derogation derogation


  1. (n) a communication that belittles somebody or something
  2. (n) (law) the partial taking away of the effectiveness of a law; a partial repeal or abolition of a law


Derived Word(s)


  1. There was no derogation in being administrator to the Judge.
  2. But even if the President has mostly honored the ground rules of political derogation, that doesn't mean that he has run an honorable campaign.
  3. Charging the Administration with derogation of the powers of Congress, Kennedy went to court to compel the two defendants to have the act officially published as law.


  1. "Even if you personally did not place bets, as you contend, your actions in funding the betting and your association with illegal gambling both violate the terms of your NFL player contract and expose you to corrupting influences in derogation of...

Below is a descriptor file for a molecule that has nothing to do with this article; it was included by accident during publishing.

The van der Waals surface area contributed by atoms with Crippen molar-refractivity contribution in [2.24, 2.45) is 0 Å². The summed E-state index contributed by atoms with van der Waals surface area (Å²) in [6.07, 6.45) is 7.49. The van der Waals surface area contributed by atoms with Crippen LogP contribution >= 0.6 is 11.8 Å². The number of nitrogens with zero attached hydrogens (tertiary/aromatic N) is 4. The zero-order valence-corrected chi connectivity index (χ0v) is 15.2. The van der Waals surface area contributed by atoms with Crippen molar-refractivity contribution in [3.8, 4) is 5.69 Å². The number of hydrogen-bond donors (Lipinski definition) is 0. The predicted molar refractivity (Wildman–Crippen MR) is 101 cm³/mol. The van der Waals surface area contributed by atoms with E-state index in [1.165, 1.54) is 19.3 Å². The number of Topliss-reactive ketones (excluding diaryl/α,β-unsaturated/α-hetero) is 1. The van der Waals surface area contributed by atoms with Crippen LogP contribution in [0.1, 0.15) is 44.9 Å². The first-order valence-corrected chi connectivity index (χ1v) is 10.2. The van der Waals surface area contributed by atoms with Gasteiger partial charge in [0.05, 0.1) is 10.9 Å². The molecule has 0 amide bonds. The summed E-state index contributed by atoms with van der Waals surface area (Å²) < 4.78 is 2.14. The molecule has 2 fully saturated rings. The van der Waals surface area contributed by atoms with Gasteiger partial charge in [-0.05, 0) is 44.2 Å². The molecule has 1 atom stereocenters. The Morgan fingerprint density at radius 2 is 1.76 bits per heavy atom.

on Aug 24, 2007 By: Roger Goodell Source:

  2. "Last night an agreement was reached on the derogation we sought with France," Brown told lawmakers in London today. "I am confident the derogation will be agreed with other countries. The reverse charge will remove the mechanism for stealing...
    on Dec 13, 2006 By: Gordon Brown Source: Bloomberg

  3. "As with other film support schemes which meet these conditions, we have been able to apply the cultural derogation to the general ban on state aid in the treaty," Competition Commissioner Neelie Kroes said in a statement.
    on Nov 22, 2006 By: Neelie Kroes Source:

Word of the Day
untenable untenable
/ən ˈtɛ nə bəl /